Farnesylation-defective rheb increases axonal length independently of mTORC1 activity in embryonic primary neurons

Seunghyuk Choi, Ali Sadra, Jieun Kang, Jae Ryun Ryu, June Hoan Kim, Woong Sun, Sung Oh Huh

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5 Citations (Scopus)


Rheb (Ras homolog enriched in the brain) is a small GTPase protein that plays an important role in cell signaling for development of the neocortex through modulation of mTORC1 (mammalian-target-of-rapamycin-complex-1) activity. mTORC1 is known to control various biological processes including axonal growth in forming complexes at the lysosomal membrane compartment. As such, anchoring of Rheb on the lysosomal membrane via the farnesylation of Rheb at its cysteine residue (C180) is required for its promotion of mTOR activity. To test the significance of Rheb farnesylation, we overexpressed a farnesylation mutant form of Rheb, Rheb C180S, in primary rat hippocampal neurons and also in mouse embryonic neurons using in utero electroporation. Interestingly, we found that Rheb C180S maintained promotional effect of axonal elongation similar to the wild-type Rheb in both test systems. On the other hand, Rheb C180S failed to exhibit the multiple axon-promoting effect which is found in wild-type Rheb. The levels of phospho-4EBP1, a downstream target of mTORC1, were surprisingly increased in Rheb C180S transfected neurons, despite the levels of phosphorylated mTOR being significantly decreased compared to control vector transfectants. A specific mTORC1 inhibitor, rapamycin, also could not completely abolish axon elongation characteristics of Rheb C180S in transfected cells. Our data suggests that Rheb in a non-membrane compartment can promote the axonal elongation via phosphorylation of 4EBP1 and through an mTORC1-independent pathway.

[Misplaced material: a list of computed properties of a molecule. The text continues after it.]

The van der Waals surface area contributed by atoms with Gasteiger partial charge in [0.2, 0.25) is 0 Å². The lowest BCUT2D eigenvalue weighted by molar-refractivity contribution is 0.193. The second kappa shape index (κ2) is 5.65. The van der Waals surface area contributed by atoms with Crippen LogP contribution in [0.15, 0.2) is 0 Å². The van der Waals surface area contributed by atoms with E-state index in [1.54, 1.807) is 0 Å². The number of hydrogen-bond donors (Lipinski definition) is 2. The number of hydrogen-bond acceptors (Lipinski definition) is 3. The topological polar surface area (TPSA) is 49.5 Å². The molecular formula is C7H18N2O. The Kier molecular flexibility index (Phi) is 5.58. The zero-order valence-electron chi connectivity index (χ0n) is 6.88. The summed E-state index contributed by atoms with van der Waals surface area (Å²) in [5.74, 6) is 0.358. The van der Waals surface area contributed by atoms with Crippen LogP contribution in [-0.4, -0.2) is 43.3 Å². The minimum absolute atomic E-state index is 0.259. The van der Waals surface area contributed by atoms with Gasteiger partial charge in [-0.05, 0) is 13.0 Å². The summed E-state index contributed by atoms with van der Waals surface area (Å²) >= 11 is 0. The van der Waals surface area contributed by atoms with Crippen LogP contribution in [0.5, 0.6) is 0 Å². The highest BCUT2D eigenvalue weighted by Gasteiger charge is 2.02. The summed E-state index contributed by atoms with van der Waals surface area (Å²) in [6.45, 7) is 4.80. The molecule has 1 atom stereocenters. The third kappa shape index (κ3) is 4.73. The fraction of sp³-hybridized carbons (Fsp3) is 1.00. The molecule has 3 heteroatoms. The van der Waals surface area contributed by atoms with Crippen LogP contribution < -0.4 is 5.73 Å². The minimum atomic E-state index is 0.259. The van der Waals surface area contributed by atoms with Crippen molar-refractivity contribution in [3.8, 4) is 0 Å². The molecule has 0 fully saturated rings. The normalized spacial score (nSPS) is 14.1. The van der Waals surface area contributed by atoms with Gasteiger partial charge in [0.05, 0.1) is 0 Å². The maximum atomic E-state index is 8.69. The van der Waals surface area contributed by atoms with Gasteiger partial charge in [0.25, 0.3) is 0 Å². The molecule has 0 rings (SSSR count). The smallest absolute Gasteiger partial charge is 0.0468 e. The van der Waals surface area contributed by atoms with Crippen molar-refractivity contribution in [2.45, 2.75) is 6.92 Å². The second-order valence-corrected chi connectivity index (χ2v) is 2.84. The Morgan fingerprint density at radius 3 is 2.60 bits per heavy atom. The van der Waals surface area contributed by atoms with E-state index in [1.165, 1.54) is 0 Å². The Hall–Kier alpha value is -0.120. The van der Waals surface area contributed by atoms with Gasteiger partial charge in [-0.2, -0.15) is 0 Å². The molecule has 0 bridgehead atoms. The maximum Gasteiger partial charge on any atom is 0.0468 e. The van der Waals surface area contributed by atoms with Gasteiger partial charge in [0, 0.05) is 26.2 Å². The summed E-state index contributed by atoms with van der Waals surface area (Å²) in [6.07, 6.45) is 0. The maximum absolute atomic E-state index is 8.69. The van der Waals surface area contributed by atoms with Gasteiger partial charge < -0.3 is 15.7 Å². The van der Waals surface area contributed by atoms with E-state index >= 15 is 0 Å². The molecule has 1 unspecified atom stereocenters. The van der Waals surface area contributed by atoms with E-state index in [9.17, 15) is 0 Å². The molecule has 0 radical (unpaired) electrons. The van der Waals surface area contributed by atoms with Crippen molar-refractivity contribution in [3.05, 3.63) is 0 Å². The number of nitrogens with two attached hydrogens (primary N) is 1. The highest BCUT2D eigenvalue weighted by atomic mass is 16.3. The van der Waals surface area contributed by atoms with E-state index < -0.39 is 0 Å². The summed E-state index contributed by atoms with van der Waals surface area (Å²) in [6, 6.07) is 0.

Original languageEnglish
Pages (from-to)172-182
Number of pages11
JournalExperimental Neurobiology
Issue number2
Publication statusPublished - 2019 Apr 1

Bibliographical note

Funding Information:
This research was supported by research grants through the National Research Foundation (NRF-2015M3C7A1028790; NRF-2018R1A2A2A05023615; NRF-2017R1D1A3B03030324) and by Hallym University (HRF-201902-010), South Korea.

Publisher Copyright:
Copyright © Experimental Neurobiology 2019.


  • Axons
  • MTOR protein
  • Protein farnesylation
  • Rheb protein

ASJC Scopus subject areas

  • Clinical Neurology
  • Cellular and Molecular Neuroscience


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